Click below to hear about practical implementation for part 4:

Ready for more help with building out the backbone of your curriculum? I’m ready to help! I know that this part might feel hard, and that is totally okay! Although it is one of my favorite parts of designing curriculum, I know that is not the case for everyone. Coming up with instructional activities and resources is not necessarily an easy thing to do, but I will gladly share the behind-the-scenes thought process I go through to help YOU come up with ideas for your own curriculum. 

Everyone has strengths and weaknesses, and if designing this curriculum feels hard, please don’t feel discouraged! I want to provide you with the support you need to take this on if it is something you want to do. I am sharing how I think through what activities to include for different concepts in my Electrons unit and how I balance out the activities that are included in each unit. And I hope that giving you a glimpse into my thought process is helpful for you as you work through building out the backbone for your own curriculum. 

Teacher friends, we are already 3 weeks into our double episodes for the Curriculum Design mini-series inside the summer Podcast PD! I hope you are loving all this extra content and getting so much practical information! If you are, it would mean so much to me if you would leave a rating and review and let me know how the podcast has served you. If you are leaving a review outside of Apple, shoot me a DM on Instagram or send me an email and let me know!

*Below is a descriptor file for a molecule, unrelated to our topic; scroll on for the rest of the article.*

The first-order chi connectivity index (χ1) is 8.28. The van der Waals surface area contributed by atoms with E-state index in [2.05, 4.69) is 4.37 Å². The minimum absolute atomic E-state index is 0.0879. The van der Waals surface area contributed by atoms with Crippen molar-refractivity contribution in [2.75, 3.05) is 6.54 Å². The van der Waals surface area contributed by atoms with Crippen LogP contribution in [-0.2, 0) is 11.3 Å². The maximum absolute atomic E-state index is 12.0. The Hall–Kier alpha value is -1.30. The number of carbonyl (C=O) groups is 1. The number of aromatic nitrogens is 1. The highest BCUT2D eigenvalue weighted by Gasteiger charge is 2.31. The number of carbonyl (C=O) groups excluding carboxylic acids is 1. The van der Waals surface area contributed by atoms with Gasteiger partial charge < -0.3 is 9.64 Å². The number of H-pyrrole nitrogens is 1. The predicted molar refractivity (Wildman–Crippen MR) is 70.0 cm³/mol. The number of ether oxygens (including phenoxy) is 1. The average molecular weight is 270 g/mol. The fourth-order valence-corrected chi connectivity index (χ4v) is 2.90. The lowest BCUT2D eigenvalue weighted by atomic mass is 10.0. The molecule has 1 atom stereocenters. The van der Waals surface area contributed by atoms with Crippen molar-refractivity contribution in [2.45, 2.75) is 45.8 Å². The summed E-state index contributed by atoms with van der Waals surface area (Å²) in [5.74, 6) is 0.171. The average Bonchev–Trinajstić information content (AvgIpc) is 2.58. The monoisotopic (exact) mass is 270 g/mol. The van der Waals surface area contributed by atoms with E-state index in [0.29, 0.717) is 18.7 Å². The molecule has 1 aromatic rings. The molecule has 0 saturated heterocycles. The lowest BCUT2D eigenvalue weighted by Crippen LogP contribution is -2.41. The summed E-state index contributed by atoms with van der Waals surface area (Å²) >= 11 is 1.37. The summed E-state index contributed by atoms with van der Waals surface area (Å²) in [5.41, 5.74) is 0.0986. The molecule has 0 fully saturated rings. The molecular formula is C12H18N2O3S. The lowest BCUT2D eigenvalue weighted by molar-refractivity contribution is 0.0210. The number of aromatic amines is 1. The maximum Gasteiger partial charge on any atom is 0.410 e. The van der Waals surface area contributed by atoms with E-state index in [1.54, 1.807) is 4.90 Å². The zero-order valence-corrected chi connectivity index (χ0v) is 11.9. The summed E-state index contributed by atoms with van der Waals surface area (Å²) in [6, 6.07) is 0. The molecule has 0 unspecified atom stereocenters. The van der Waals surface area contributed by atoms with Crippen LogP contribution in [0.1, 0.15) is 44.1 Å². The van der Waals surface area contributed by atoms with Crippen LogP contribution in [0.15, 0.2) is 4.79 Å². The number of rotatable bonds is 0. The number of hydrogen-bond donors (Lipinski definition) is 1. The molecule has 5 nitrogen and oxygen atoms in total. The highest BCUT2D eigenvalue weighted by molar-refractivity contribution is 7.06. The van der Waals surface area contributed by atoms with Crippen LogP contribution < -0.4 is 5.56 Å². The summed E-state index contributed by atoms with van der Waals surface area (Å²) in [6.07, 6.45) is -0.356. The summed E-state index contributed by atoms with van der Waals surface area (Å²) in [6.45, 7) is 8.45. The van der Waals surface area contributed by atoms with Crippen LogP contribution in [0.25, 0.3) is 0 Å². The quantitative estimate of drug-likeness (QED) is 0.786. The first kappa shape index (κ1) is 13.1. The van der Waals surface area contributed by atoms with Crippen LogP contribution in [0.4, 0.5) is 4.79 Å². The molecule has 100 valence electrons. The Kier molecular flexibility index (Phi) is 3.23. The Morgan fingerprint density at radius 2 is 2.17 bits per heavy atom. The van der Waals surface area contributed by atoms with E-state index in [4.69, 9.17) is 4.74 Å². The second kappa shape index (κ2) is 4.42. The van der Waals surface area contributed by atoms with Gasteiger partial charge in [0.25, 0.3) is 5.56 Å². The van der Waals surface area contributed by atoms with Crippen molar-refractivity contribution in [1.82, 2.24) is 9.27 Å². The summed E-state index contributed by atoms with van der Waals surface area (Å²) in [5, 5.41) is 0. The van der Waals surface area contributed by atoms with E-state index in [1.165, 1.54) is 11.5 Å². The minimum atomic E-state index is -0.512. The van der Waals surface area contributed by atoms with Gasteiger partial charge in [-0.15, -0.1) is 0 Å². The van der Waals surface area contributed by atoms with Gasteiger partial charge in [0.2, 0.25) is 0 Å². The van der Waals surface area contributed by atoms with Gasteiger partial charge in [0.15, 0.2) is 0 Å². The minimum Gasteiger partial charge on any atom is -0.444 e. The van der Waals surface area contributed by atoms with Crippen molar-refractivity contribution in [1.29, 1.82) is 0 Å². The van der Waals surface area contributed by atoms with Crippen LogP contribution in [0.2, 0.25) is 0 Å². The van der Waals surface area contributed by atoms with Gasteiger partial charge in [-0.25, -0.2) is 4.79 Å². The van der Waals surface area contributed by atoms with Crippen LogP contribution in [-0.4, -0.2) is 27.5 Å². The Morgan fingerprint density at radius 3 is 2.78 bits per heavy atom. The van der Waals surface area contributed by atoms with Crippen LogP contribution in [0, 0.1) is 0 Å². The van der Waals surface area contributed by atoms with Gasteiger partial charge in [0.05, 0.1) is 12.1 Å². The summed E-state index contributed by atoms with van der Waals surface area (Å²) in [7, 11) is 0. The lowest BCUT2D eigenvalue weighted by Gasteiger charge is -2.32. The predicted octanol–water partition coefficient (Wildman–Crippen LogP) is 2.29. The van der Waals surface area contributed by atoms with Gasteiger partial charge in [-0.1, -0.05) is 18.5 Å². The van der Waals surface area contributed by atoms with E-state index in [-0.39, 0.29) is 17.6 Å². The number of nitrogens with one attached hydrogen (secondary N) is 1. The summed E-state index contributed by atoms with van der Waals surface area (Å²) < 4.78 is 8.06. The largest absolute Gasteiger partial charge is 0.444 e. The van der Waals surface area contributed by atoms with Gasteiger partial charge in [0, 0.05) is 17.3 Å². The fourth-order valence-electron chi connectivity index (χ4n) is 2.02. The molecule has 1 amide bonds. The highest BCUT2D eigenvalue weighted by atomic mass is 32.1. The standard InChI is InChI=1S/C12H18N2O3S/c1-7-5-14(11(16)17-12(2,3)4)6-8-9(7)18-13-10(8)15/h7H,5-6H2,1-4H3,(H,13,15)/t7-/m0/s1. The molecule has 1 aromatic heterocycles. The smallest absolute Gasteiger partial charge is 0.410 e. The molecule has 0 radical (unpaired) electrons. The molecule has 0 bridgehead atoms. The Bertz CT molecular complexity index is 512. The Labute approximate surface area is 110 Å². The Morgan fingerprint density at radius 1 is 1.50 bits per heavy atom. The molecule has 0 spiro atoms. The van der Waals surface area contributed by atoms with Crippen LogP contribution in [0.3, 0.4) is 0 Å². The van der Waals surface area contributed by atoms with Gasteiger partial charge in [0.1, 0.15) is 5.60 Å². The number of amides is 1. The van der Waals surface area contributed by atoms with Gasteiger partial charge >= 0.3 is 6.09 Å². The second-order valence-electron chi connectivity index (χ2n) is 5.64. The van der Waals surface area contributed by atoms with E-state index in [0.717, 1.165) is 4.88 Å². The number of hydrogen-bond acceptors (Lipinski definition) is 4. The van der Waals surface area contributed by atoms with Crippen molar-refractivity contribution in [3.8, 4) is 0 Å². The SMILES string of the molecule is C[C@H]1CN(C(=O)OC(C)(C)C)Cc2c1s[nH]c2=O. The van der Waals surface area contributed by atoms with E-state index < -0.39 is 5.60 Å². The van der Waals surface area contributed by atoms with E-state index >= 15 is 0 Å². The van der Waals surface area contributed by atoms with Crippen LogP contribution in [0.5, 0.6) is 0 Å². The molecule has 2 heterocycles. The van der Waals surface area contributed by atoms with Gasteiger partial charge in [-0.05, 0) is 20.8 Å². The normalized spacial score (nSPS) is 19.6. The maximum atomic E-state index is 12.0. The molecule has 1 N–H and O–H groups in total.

Topics Discussed:

  • An update on the It’s Not Rocket Science Chemistry curriculum
  • A look into how I came up with the instructional activities for my most challenging unit thus far
  • How I balance out the activities I use within a unit 
  • The importance of starting small when deciding on instructional resources for your curriculum

Resources Mentioned:

Related Episodes and Blog Posts:

Connect with Rebecca:

More about Secondary Science Simplified: 

Secondary Science Simplified is a podcast specifically for high school science teachers that will help you to engage your students AND simplify your life as a secondary science educator. Each week Rebecca, from It’s Not Rocket Science, and her guests will share practical and easy-to-implement strategies for decreasing your workload so that you can stop working overtime and start focusing your energy doing what you love – actually teaching!

Teaching doesn’t have to be rocket science, and you’ll learn exactly what you need to do to simplify your secondary science teaching life so that you can enjoy your life outside of school even more. Head to itsnotrocketscienceclassroom.com/challenge to grab your FREE Classroom Reset Challenge.

You’re listening to episode number 86 of the secondary science simplified podcast. Earlier this week, in part four of our curriculum design series, I talked about building out your backbone for your course, with all of your instructional resources for a unit, and preferably half of yours units. I shared my goal for what I shoot for, and the types of things I like to include in a unit as a whole. Today, I want to support you more in this endeavor, by sharing more of the behind the scenes thought process I go through, as I’m coming up with these ideas. And I’m going to do that by using my chemistry curriculum that I’m currently writing as we speak, because it’s an incredibly fresh experience in my mind, as it’s what I’ve been doing, literally every day for the last year. So are you ready for more help with building out the backbone of your course? I’m ready to help you. Let’s get started. This is secondary science simplified a podcast for secondary science teachers who want to engage their students and simplify their lives. I’m Rebecca joiner from it’s not rocket science. As a high school science teacher turned curriculum writer, I am passionate about helping other science teachers love their jobs, serve their students, and do it all and only 40 hours a week. Are you ready to rock the time spent in your classroom and actually have a life outside of it? You are in the right place teacher friend, let’s get to today’s episode.